One of the things I enjoy about burning wood to keep my home warm is the added enjoyment I have watching who and what falls out as I put the wood in the wheelbarrow.
When I'm burning mixed conifer, wood-boring beetles seem to be the most abundant insects that fall out of the firewood, and among them the flat-headed borer—which becomes the metallic wood-boring beetle at maturity.
Wood-boring beetles usually get their start from fire. A fire in the forest is one of the most wonderful things that can happen to woodpeckers and the smaller competitors known as "gleaners," including nuthatches, chickadees and the like.
Adult wood-boring beetles go berserk when they sense smoke in the air. The urge to reproduce takes over and they go on a sex frenzy, following the smoke to its source.
As soon as—and at times even before—the trees cool off, introduction of the elements that will break down the wood begin the process of rotting. That makes the burned tree perfect substrate for food for juvenile beetles that hatch from eggs laid into and under the bark.
One of the most abundant and showy beetles to utilize our forests are the "jewel beetles," aka metallic wood-boring beetles; also called the Buprestidae. The elytra (hard covering on the beetle's back) is metallic green, red, orange, brown and other hues. In India, Thailand, Japan and other Asian countries, these beetles are used as living jewelry, highly prized by insect collectors.
There are over 15,000 species of jewel beetles known worldwide. One from Cooktown, Australia, Temognetha alternata, will knock your eye out. It's about 2 inches long and a living rainbow; the head is metallic green and the elytra has stripes of yellow, blue, red and azure.
This isn't something that just happened last week: there are fossilized jewelry beetles millions of years old that will also knock your eye out, and you don't have to go that far to find them.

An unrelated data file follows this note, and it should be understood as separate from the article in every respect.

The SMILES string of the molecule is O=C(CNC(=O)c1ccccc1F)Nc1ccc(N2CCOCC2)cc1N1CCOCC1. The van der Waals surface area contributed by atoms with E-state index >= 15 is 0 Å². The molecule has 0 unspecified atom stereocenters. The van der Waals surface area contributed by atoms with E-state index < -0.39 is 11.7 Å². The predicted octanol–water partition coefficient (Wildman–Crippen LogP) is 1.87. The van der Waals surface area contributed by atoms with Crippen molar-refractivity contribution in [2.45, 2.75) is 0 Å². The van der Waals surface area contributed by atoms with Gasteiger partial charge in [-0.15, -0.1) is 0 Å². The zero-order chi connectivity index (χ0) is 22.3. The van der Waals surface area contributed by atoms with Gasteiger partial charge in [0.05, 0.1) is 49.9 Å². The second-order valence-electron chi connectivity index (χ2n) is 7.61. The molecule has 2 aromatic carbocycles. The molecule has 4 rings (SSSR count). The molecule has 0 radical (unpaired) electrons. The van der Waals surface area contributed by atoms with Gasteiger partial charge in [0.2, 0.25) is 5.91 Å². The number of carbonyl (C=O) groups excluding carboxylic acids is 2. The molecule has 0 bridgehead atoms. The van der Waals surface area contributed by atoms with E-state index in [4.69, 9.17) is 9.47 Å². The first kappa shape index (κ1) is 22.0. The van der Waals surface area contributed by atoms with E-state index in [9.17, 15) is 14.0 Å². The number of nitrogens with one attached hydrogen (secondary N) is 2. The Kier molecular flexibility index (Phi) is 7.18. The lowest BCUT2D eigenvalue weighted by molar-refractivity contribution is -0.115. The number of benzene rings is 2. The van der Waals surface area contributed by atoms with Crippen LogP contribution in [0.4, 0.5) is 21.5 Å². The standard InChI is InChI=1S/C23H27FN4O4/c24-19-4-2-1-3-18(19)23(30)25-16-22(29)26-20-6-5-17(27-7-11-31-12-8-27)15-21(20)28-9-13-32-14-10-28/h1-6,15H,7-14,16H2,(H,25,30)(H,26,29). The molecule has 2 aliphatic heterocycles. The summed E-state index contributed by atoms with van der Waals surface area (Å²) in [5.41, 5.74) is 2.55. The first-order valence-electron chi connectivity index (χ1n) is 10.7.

The Green River Formation—covering a great deal of the Rocky Mountains—is rich in fossil insects millions of years in age. They're in the Eocene geologic formation, an enormous salad of fossil-laden rock that records the sedimentation in a group of intermountain lakes in three basins in present-day Colorado, Wyoming and Utah.
The sediments are deposited in very fine layers. Each pair of layers is called a varve, and represents one year; that's sediments representing a continuous fossil record of six million years. If fossil hunting is something you and your family enjoy, the Green River Formation fossil insects and fish will keep you so busy you'll even pass up your afternoon naps.
But back to the process. The larvae hatch and immediately begin chewing (ingesting) rotting wood which, with the chemicals they contain, make up the perfect food. It's those hundreds of beetle larvae growing inside the rotting wood that bring woodpeckers (and also shrews) to individual trees by the hundreds.
White-headed, black-backed woodpeckers and other wood blasters will be hammering away on the tree, digging out beetle larvae. Eventually, if the tree is of the correct texture, and there's a need for a home, the woodpeckers will excavate a nesting cavity which, when the original builder is through raising babies, it will be used—year-after-year—for nesting by nuthatches, chickadees, swallows, small owls and other smaller birds. In summer, migrating bats will also use the cavities for day roosts, and in winter adult mourning cloak and brush-footed butterflies will hibernate in them.
Wood-cutters occasionally miss seeing the nesting cavity and will cut a "wildlife tree" for firewood. That can sometimes be a disaster as the tree may have an active woodpecker nest with eggs and/or babies. But for sure, it will be loaded with beetle larvae that end up coming home with the woodcutter and stacked in the wood shed.
It's quite a sight to watch juncos, chickadees, nuthatches and small woodpeckers going in and out of the wood shed, searching for insect larvae on the outside of split pieces of firewood. If your wood shed is like mine, with a windbreak on the southwest side, the birds that hang out in your yard will have a safe and comfortable place to spend winter nights and plenty of insects and spiders to fill their bellies during the day.
Unfortunately, most of the larvae living in firewood never have the opportunity to make it to their adult lives. The big pine borers, for example, can take up to five years to make it from egg to larva to adult, and not many people's firewood supplies last that long.
Be that as it may, sometimes there are surprises that drop out of a piece of firewood. If that should happen to you and you don't know who you're looking at, please take a moment and place it into a container and give me a call, 541-480-3728, or just send me an email: firstname.lastname@example.org, and we'll have a good chinwag about your discovery.